GUID Partition Table

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The GUID Partition Table (GPT) is a partitioning scheme widely adopted in contemporary computers to organize and manage data on storage devices. Originally developed by Intel for the Itanium platform "IA64", GPT was designed to overcome limitations of the traditional Master Boot Record (MBR) scheme and offers improved flexibility and scalability in handling storage on modern computing systems. The system firmware UEFI demands GPT partitioning on bootable media.

Unlike the MBR, GPT employs a Globally Unique Identifier (GUID) for each partition, allowing for a more extensive range of partitions and larger storage capacities. This modern approach is essential for accommodating the demands of today's data-intensive applications.

Structure and Features

Each partition is assigned a unique GUID, ensuring a globally distinct identifier across all systems. This design eliminates the limitations imposed by the MBR's maximum partition size and number of partitions, providing a solution for modern storage needs.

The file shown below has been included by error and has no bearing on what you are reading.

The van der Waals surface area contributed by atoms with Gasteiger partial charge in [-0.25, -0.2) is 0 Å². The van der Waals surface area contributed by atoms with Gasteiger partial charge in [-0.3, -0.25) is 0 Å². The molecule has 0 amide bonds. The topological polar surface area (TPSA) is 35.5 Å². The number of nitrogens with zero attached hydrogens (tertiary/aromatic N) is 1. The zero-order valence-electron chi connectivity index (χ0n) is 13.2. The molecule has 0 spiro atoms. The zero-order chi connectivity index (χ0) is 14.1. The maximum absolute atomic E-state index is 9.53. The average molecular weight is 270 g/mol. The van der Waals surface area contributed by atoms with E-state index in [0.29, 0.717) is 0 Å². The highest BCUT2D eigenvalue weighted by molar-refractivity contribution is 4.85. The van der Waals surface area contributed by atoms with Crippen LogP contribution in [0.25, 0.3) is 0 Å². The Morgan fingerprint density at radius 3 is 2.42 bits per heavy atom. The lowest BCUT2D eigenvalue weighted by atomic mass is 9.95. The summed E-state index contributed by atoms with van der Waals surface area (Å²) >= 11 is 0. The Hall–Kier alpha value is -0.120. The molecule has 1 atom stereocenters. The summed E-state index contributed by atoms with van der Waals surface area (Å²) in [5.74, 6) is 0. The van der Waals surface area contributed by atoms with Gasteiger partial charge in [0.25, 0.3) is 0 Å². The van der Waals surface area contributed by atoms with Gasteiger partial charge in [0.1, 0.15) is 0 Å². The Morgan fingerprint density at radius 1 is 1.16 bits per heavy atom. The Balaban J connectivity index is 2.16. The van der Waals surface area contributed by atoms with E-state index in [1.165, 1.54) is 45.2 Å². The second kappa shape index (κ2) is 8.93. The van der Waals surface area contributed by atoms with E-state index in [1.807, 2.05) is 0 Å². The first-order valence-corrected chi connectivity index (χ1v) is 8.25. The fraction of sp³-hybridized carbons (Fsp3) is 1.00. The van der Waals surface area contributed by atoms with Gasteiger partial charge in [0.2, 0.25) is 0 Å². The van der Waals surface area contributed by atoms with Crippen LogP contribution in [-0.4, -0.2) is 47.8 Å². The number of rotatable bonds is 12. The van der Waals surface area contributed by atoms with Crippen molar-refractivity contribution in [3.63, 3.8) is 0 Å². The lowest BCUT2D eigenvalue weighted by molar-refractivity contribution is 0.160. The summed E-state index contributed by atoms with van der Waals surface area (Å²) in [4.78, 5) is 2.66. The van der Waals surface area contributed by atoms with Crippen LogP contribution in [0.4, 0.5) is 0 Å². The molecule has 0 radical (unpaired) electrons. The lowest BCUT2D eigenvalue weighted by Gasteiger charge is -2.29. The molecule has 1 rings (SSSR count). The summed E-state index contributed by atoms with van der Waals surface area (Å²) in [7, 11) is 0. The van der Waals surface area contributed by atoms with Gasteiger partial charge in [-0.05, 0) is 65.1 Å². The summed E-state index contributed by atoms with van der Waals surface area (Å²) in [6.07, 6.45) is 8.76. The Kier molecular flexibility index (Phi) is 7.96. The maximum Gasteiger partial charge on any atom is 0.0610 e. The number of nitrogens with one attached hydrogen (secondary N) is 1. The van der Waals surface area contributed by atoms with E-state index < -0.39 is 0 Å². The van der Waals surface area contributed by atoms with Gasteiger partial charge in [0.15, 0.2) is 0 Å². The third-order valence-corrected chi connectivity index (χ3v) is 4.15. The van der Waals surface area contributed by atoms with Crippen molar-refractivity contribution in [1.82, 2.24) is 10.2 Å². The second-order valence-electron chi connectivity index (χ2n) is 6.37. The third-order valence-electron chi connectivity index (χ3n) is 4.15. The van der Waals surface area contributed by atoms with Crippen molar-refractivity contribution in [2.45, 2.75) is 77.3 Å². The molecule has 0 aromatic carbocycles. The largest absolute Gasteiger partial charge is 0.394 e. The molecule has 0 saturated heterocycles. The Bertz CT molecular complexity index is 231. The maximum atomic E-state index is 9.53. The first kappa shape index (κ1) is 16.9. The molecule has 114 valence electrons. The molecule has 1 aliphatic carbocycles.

One notable feature of GPT is its inclusion of a Protective MBR. This ensures compatibility with legacy systems that may not fully support GPT, preventing accidental data loss or corruption when accessed by older software.

Compatibility and Adoption

GPT is the standard for disk partitioning on modern computers, being compatible with both BIOS (Basic Input/Output System) and UEFI (Unified Extensible Firmware Interface) systems; the transition to GPT has been gradual but is now nearly ubiquitous.

Implementation in Operating Systems

Major operating systems, including Linux, macOS, and Windows, include robust GPT support.

See also

  • Partition — a means of splitting a block device up to sub-regions.